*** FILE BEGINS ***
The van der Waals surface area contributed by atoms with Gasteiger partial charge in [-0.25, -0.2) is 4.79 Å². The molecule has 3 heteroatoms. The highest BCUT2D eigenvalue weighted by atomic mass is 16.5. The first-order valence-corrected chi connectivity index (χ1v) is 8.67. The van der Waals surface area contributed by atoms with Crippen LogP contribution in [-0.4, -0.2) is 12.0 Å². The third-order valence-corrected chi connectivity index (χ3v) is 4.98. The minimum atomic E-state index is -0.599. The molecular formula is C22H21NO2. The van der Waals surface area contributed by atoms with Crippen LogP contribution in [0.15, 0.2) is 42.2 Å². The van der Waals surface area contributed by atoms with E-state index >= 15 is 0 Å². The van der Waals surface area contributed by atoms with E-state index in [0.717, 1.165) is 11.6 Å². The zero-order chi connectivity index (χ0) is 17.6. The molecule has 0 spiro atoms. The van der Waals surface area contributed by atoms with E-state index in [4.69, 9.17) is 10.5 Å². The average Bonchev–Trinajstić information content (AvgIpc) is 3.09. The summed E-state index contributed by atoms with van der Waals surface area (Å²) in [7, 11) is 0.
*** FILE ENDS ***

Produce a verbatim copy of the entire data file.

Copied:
The van der Waals surface area contributed by atoms with Gasteiger partial charge in [-0.25, -0.2) is 4.79 Å². The molecule has 3 heteroatoms. The highest BCUT2D eigenvalue weighted by atomic mass is 16.5. The first-order valence-corrected chi connectivity index (χ1v) is 8.67. The van der Waals surface area contributed by atoms with Crippen LogP contribution in [-0.4, -0.2) is 12.0 Å². The third-order valence-corrected chi connectivity index (χ3v) is 4.98. The minimum atomic E-state index is -0.599. The molecular formula is C22H21NO2. The van der Waals surface area contributed by atoms with Crippen LogP contribution in [0.15, 0.2) is 42.2 Å². The van der Waals surface area contributed by atoms with E-state index >= 15 is 0 Å². The van der Waals surface area contributed by atoms with E-state index in [0.717, 1.165) is 11.6 Å². The zero-order chi connectivity index (χ0) is 17.6. The molecule has 0 spiro atoms. The van der Waals surface area contributed by atoms with E-state index in [4.69, 9.17) is 10.5 Å². The average Bonchev–Trinajstić information content (AvgIpc) is 3.09. The summed E-state index contributed by atoms with van der Waals surface area (Å²) in [7, 11) is 0.